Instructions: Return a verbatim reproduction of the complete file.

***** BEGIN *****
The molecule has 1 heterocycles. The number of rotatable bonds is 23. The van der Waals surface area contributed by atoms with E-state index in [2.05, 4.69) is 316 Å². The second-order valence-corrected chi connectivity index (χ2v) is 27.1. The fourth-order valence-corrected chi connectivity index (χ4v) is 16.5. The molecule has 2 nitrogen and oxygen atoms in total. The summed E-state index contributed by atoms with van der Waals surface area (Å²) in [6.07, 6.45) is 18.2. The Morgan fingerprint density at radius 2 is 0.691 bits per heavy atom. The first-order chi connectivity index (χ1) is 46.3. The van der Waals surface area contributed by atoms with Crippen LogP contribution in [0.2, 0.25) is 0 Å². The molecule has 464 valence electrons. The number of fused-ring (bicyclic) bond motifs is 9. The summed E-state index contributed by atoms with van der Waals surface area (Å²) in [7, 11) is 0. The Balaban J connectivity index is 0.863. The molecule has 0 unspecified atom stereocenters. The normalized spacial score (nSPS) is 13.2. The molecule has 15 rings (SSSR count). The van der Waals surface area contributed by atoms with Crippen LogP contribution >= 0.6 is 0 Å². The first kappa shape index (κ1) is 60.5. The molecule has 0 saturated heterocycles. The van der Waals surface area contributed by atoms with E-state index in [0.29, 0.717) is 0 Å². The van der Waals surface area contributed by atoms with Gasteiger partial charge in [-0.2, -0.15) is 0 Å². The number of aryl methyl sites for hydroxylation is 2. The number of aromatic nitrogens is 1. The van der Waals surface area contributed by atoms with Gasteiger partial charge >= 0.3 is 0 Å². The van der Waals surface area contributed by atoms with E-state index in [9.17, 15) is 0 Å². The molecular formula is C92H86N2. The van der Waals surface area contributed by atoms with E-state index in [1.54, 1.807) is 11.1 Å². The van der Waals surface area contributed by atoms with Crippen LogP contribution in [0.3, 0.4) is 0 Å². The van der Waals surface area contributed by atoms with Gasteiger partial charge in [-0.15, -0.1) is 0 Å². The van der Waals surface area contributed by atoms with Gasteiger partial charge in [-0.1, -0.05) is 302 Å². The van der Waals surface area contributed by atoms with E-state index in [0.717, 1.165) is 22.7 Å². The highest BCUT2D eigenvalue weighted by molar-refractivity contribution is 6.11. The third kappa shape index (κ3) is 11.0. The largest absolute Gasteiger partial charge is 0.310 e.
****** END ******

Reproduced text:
The molecule has 1 heterocycles. The number of rotatable bonds is 23. The van der Waals surface area contributed by atoms with E-state index in [2.05, 4.69) is 316 Å². The second-order valence-corrected chi connectivity index (χ2v) is 27.1. The fourth-order valence-corrected chi connectivity index (χ4v) is 16.5. The molecule has 2 nitrogen and oxygen atoms in total. The summed E-state index contributed by atoms with van der Waals surface area (Å²) in [6.07, 6.45) is 18.2. The Morgan fingerprint density at radius 2 is 0.691 bits per heavy atom. The first-order chi connectivity index (χ1) is 46.3. The van der Waals surface area contributed by atoms with Crippen LogP contribution in [0.2, 0.25) is 0 Å². The molecule has 464 valence electrons. The number of fused-ring (bicyclic) bond motifs is 9. The summed E-state index contributed by atoms with van der Waals surface area (Å²) in [7, 11) is 0. The Balaban J connectivity index is 0.863. The molecule has 0 unspecified atom stereocenters. The normalized spacial score (nSPS) is 13.2. The molecule has 15 rings (SSSR count). The van der Waals surface area contributed by atoms with Crippen LogP contribution >= 0.6 is 0 Å². The first kappa shape index (κ1) is 60.5. The molecule has 0 saturated heterocycles. The van der Waals surface area contributed by atoms with E-state index in [0.29, 0.717) is 0 Å². The van der Waals surface area contributed by atoms with Gasteiger partial charge in [-0.2, -0.15) is 0 Å². The number of aryl methyl sites for hydroxylation is 2. The number of aromatic nitrogens is 1. The van der Waals surface area contributed by atoms with Gasteiger partial charge >= 0.3 is 0 Å². The van der Waals surface area contributed by atoms with E-state index in [9.17, 15) is 0 Å². The molecular formula is C92H86N2. The van der Waals surface area contributed by atoms with E-state index in [1.54, 1.807) is 11.1 Å². The van der Waals surface area contributed by atoms with Crippen LogP contribution in [0.3, 0.4) is 0 Å². The van der Waals surface area contributed by atoms with Gasteiger partial charge in [-0.15, -0.1) is 0 Å². The van der Waals surface area contributed by atoms with Gasteiger partial charge in [-0.1, -0.05) is 302 Å². The van der Waals surface area contributed by atoms with E-state index in [0.717, 1.165) is 22.7 Å². The highest BCUT2D eigenvalue weighted by molar-refractivity contribution is 6.11. The third kappa shape index (κ3) is 11.0. The largest absolute Gasteiger partial charge is 0.310 e.